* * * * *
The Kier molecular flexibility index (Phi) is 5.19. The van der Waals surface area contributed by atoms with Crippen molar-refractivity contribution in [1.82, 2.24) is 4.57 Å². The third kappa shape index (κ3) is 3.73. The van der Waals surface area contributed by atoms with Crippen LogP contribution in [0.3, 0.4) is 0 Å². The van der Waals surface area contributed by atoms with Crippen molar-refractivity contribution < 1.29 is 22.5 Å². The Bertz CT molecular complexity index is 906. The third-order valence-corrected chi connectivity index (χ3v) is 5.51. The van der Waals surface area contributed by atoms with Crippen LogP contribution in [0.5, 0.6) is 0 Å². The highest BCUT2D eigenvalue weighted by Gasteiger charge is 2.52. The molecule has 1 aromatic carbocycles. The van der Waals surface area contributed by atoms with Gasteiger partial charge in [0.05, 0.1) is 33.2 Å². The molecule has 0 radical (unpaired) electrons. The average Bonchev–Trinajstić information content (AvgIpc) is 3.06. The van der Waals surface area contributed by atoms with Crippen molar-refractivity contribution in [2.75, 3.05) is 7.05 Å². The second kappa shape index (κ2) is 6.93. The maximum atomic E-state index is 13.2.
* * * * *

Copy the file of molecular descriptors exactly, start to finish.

The Kier molecular flexibility index (Phi) is 5.19. The van der Waals surface area contributed by atoms with Crippen molar-refractivity contribution in [1.82, 2.24) is 4.57 Å². The third kappa shape index (κ3) is 3.73. The van der Waals surface area contributed by atoms with Crippen LogP contribution in [0.3, 0.4) is 0 Å². The van der Waals surface area contributed by atoms with Crippen molar-refractivity contribution < 1.29 is 22.5 Å². The Bertz CT molecular complexity index is 906. The third-order valence-corrected chi connectivity index (χ3v) is 5.51. The van der Waals surface area contributed by atoms with Crippen LogP contribution in [0.5, 0.6) is 0 Å². The highest BCUT2D eigenvalue weighted by Gasteiger charge is 2.52. The molecule has 1 aromatic carbocycles. The van der Waals surface area contributed by atoms with Gasteiger partial charge in [0.05, 0.1) is 33.2 Å². The molecule has 0 radical (unpaired) electrons. The average Bonchev–Trinajstić information content (AvgIpc) is 3.06. The van der Waals surface area contributed by atoms with Crippen molar-refractivity contribution in [2.75, 3.05) is 7.05 Å². The second kappa shape index (κ2) is 6.93. The maximum atomic E-state index is 13.2.